We look forward to celebrating these exceptional members of our community along with our scholarship recipients, connecting with new and old friends, sharing our gratitude and reveling in that thing we all share: love of the arts.

Published in Finer Points Blog

As you know, we had some unexpected scheduling difficulties getting our third candidate here to campus, but we're pleased to announce that we've successfully arranged his return. Thank you all for your patience and participation. We’d love to have you join us for his public presentation:

Shawn Brixey
Dean, School of the Arts, Media, Performance & Design
York University
Monday, May 8  |  2:30 - 3:45 pm
Utah Museum of Fine Arts
Dumke Auditorium

Published in Finer Points Blog

By Emerging Leaders Ambassador and Guest Writer, Rachel Luebbert

The notes of the saxophone flood the air, quivering like a butterfly’s wings. Then, the piano paints the space in a melodic portrait. The percussion pulses the room with rhythmic vibrations. The music is soft and tender, but at the same time driving and powerful. It demands all of your attention, all of your presence. Suddenly, the trumpet calls out, dancing with new, spontaneous notes and the other instruments follow this line of improvisation as they embark on a new journey. This is jazz music.

On Thursday 2/16 at 7:30PM this jazz music will flood the walls of Libby Gardner Hall during the Jazz Spotlight Concert. Denson Angulo will conduct three different groups; the Jazz Ensemble, a large band of 17 musicians, the Red Hot Jazz Quintet, and the Jazz Repertory with 10 musicians. Each of these students auditioned to be a part of these bands at the beginning of the school year.

John Kim, a fourth year student studying Jazz Bass Performance will be performing with the Jazz Repertory Band on Thursday. Kim explained that this is his first year performing with a larger group, “A big band is a very different experience and my role as a bass player is to be rock solid in time and feel.” The Repertory Band will be performing arrangements created by Kris Johnson, which are standard selections with an added twist of metric modulation and his own flair. The show will also feature exciting sections of improvisation. The Repertory Band, for instance, will transition between order and spontaneity where the improvised sections will be predetermined in length and instrument, yet there will still be a freeness and a sense of play as the musicians create new strands of notes in the moment.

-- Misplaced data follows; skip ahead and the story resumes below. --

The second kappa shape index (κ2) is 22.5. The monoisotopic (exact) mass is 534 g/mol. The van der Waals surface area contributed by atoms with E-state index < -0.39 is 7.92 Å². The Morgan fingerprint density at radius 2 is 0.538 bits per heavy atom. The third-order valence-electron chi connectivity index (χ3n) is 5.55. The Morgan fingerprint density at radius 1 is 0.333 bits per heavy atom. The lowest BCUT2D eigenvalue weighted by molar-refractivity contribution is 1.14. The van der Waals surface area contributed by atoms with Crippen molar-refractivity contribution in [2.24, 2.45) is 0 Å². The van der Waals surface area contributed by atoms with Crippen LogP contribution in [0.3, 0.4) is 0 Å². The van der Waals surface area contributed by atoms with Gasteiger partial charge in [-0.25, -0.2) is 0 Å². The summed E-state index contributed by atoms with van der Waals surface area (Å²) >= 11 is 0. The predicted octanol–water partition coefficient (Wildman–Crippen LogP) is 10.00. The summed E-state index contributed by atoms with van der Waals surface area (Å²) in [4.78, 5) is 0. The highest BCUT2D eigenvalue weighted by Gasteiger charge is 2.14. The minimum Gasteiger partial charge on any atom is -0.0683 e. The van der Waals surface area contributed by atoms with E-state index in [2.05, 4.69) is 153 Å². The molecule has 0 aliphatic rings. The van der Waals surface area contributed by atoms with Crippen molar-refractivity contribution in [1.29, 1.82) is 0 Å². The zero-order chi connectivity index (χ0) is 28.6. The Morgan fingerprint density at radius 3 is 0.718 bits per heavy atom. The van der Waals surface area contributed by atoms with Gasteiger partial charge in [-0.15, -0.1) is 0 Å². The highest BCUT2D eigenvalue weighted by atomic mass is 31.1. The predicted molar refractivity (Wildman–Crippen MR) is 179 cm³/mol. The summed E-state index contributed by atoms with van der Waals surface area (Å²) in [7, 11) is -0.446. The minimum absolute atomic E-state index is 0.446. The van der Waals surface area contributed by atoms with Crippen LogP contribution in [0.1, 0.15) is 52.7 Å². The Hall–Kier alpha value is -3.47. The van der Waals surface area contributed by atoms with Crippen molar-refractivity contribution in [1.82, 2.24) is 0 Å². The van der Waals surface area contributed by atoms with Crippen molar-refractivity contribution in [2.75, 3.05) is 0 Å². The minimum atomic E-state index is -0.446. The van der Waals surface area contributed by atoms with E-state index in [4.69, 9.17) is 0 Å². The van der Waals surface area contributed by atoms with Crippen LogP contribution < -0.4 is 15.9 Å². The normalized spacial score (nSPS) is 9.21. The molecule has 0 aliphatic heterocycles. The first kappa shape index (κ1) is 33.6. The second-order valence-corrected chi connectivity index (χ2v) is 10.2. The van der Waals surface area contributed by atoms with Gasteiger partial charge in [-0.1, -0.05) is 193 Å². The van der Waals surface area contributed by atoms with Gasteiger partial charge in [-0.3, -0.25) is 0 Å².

Jazz music runs deep through the veins of the United States. Christopher Kaukali a senior studying Jazz Guitar Performance describes jazz as “the Great American art form”. This music was not adopted from another country but was born on our very soil. John Kim explains a common misconception, “Often people group jazz and classical music into one lump of ‘historical music’. However, jazz music is the music of our past as Americans. It is a never-ending protest. More than ever, it is important to not forget what this music is saying.” So come to the Jazz Spotlight Concert, to play an active role in keeping Jazz alive and continuing the never-ending protest for social justice and individual expression.

Date: 2/16 at 7:30PM
Location: Libby Gardner Hall
Tickets: UofU Students tickers are free with ArtsPass (Ucard), Other Students are $3, General Admission is $9, UofU Faculty, Staff, and Seniors are $3.

Published in Finer Points Blog

This February, the School of Dance at the University of Utah is honored to welcome Gino Grenek of the Stephen Petronio Company for an exciting residency with dancers from both the Modern Dance and Ballet programs. Grenek's work with the company spans over 17 years, and he will work with the dancers to reset Petronio’s seminal work, MiddleSexGorge. This will be the first time the work has ever been performed by a university, and the school is alive with anticipation of this powerful part of the Gala program.

The inclusion of work in the Gala by the groundbreaking company, which celebrated its 30th anniversary just a few years ago, is a wonderful way to celebrate our start as the new School of Dance. It is without question an incredible honor for our students to have the opportunity to perform Petronio’s MiddleSexGorge.

Since founding SPC in 1984, Petronio has created over 35 works for his company and has been commissioned by some of the world’s most prestigious modern and ballet companies, including William Forsythe’s Ballett Frankfurt (1987), Deutsche Oper Berlin (1992), Lyon Opera Ballet (1994), Maggio Danza Florence (1996), Sydney Dance Company (2003, full evening), Norrdans (2006), the Washington Ballet (2007), The Scottish Ballet (2007), and two works for National Dance Company Wales (2010 and 2013).

His career has been greatly influenced by his work with Steve Paxton, as well as his time with the Trisha Brown Dance Company (1979 to 1986), of which he was the first male dancer. He has gone on to build a unique career, receiving numerous accolades, including a John Simon Guggenheim Fellowship, awards from the Foundation for Contemporary Performance Arts, New York Foundation for the Arts, an American Choreographer Award, a New York Dance and Performance “Bessie” Award, and most recently a 2015 Doris Duke Performing Artist Award.